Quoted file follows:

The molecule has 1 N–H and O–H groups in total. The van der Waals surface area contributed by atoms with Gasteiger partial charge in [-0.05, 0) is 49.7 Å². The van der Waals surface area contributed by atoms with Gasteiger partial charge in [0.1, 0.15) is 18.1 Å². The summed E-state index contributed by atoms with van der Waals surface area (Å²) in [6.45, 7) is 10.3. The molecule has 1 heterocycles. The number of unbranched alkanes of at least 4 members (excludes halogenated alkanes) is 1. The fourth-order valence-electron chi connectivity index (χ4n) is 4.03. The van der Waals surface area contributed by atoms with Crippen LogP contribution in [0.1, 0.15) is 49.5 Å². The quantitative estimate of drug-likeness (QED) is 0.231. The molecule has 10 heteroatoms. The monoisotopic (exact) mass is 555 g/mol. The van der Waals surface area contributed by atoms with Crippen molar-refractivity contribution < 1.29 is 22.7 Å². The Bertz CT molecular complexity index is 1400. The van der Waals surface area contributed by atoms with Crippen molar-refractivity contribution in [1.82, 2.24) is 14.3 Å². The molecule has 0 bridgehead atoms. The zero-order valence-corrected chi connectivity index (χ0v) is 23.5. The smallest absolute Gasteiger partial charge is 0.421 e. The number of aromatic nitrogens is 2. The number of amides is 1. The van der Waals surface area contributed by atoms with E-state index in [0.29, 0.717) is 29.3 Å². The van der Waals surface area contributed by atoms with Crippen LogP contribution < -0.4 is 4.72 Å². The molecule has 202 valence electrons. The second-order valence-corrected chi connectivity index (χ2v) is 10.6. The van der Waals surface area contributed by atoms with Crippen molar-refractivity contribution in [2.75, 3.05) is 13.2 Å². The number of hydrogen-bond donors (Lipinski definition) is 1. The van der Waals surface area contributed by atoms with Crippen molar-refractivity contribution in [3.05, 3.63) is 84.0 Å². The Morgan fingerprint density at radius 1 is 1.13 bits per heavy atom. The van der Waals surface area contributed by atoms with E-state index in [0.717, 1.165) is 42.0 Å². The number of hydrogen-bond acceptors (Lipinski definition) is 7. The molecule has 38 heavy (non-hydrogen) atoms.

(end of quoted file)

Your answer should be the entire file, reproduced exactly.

The molecule has 1 N–H and O–H groups in total. The van der Waals surface area contributed by atoms with Gasteiger partial charge in [-0.05, 0) is 49.7 Å². The van der Waals surface area contributed by atoms with Gasteiger partial charge in [0.1, 0.15) is 18.1 Å². The summed E-state index contributed by atoms with van der Waals surface area (Å²) in [6.45, 7) is 10.3. The molecule has 1 heterocycles. The number of unbranched alkanes of at least 4 members (excludes halogenated alkanes) is 1. The fourth-order valence-electron chi connectivity index (χ4n) is 4.03. The van der Waals surface area contributed by atoms with Crippen LogP contribution in [0.1, 0.15) is 49.5 Å². The quantitative estimate of drug-likeness (QED) is 0.231. The molecule has 10 heteroatoms. The monoisotopic (exact) mass is 555 g/mol. The van der Waals surface area contributed by atoms with Crippen molar-refractivity contribution < 1.29 is 22.7 Å². The Bertz CT molecular complexity index is 1400. The van der Waals surface area contributed by atoms with Crippen molar-refractivity contribution in [1.82, 2.24) is 14.3 Å². The molecule has 0 bridgehead atoms. The zero-order valence-corrected chi connectivity index (χ0v) is 23.5. The smallest absolute Gasteiger partial charge is 0.421 e. The number of aromatic nitrogens is 2. The number of amides is 1. The van der Waals surface area contributed by atoms with E-state index in [0.29, 0.717) is 29.3 Å². The van der Waals surface area contributed by atoms with Crippen LogP contribution < -0.4 is 4.72 Å². The molecule has 202 valence electrons. The second-order valence-corrected chi connectivity index (χ2v) is 10.6. The van der Waals surface area contributed by atoms with Crippen molar-refractivity contribution in [2.75, 3.05) is 13.2 Å². The number of hydrogen-bond donors (Lipinski definition) is 1. The van der Waals surface area contributed by atoms with Crippen molar-refractivity contribution in [3.05, 3.63) is 84.0 Å². The Morgan fingerprint density at radius 1 is 1.13 bits per heavy atom. The van der Waals surface area contributed by atoms with E-state index in [0.717, 1.165) is 42.0 Å². The number of hydrogen-bond acceptors (Lipinski definition) is 7. The molecule has 38 heavy (non-hydrogen) atoms.